Oct 19, 2021 Sarah Spivack LaRosa
Everyone has BRCA genes that typically protect against cancer, while some people inherit mutated versions of the genes that increase their cancer risk. Women with these genetic changes are at greater risk of breast and ovarian cancer.
"We aim to use this model to make predictions about individuals’ cancer development. We also can test drugs on the cancerous tissue and determine which ones work."
Women who discover they have these BRCA mutations are faced with agonizing decisions. Some choose to have risk-reducing surgery, removing their breast tissue or ovaries and fallopian tubes. These women can’t know for certain if they are fated to get cancer, but they must weigh their risk profile and make the best decisions they can.
"But what if we could predict how serious the cancer would be—or if it will develop at all?" says Clive Svendsen, PhD, executive director of the Cedars-Sinai Board of Governors Regenerative Medicine Institute (RMI).
The seeds of ovarian cancer sprout in the fallopian tubes. Clive is using stem cell technology to take blood cells from women with BRCA mutations and reprogram them to make fallopian tubes in a culture dish. This process uses induced pluripotent stem cells (iPSCs). Human iPSCs are created by taking adult body cells "back in time" to create stem cells that can develop into any kind of human body cell.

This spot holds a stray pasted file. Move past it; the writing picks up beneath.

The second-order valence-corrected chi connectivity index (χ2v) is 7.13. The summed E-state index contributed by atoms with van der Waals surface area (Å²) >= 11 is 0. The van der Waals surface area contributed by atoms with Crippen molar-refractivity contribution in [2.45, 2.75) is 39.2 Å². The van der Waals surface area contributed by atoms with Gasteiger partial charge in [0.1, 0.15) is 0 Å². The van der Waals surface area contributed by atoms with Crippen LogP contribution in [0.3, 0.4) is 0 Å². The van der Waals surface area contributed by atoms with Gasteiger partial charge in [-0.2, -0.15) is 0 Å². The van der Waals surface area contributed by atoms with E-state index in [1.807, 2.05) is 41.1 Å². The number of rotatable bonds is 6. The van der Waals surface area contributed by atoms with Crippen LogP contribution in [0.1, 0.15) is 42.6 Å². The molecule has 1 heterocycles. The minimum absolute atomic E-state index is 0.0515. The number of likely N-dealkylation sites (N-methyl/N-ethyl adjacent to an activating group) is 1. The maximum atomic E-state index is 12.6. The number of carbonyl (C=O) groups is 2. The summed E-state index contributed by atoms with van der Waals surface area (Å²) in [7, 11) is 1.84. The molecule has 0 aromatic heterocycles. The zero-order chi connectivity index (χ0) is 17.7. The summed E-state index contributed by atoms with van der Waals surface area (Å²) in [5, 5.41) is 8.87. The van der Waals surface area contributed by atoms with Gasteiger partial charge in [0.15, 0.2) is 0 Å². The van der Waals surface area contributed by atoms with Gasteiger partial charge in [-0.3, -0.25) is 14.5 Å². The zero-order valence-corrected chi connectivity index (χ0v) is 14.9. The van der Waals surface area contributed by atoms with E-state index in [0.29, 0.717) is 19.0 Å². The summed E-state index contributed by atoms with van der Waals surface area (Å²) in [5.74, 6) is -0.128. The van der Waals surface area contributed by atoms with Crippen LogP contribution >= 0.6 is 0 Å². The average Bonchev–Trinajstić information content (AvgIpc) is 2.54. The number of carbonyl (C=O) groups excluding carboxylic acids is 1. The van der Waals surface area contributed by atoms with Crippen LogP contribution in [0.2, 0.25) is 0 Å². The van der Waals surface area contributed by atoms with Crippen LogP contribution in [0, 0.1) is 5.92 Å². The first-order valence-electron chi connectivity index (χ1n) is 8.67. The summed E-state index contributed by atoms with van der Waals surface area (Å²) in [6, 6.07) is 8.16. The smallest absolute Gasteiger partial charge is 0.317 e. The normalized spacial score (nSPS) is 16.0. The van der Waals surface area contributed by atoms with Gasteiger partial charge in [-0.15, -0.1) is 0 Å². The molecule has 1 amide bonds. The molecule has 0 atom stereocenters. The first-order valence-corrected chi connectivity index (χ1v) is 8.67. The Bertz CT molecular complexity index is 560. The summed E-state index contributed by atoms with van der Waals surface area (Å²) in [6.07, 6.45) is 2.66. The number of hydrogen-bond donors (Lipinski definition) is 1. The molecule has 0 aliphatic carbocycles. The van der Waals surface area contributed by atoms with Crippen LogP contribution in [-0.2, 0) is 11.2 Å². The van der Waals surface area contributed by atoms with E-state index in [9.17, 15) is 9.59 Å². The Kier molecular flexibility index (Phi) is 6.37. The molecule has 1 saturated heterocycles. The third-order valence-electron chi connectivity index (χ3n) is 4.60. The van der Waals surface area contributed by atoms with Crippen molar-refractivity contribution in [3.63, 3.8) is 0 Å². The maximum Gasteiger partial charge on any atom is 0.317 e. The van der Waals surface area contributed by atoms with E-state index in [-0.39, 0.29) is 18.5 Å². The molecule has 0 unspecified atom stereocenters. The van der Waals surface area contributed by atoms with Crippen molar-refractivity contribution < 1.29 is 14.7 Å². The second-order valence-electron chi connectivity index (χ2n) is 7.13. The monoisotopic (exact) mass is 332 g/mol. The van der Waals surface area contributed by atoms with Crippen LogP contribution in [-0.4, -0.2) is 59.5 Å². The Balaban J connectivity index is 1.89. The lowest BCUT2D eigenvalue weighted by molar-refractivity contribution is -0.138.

Because the fallopian tube cells that are created from the iPSCs share the DNA of the donor patient cell, they may develop cancer in the dish that is identical to what the women would experience years or decades down the road.
"We aim to use this model to make predictions about individuals' cancer development. We also can test drugs on the cancerous tissue and determine which ones work," Clive says. "This provides a great example of patient iPSCs used for personalized medicine."
Eventually, the methodology could help patients decide how to monitor, prevent and treat their cancers—even determining drugs that could be taken prophylactically.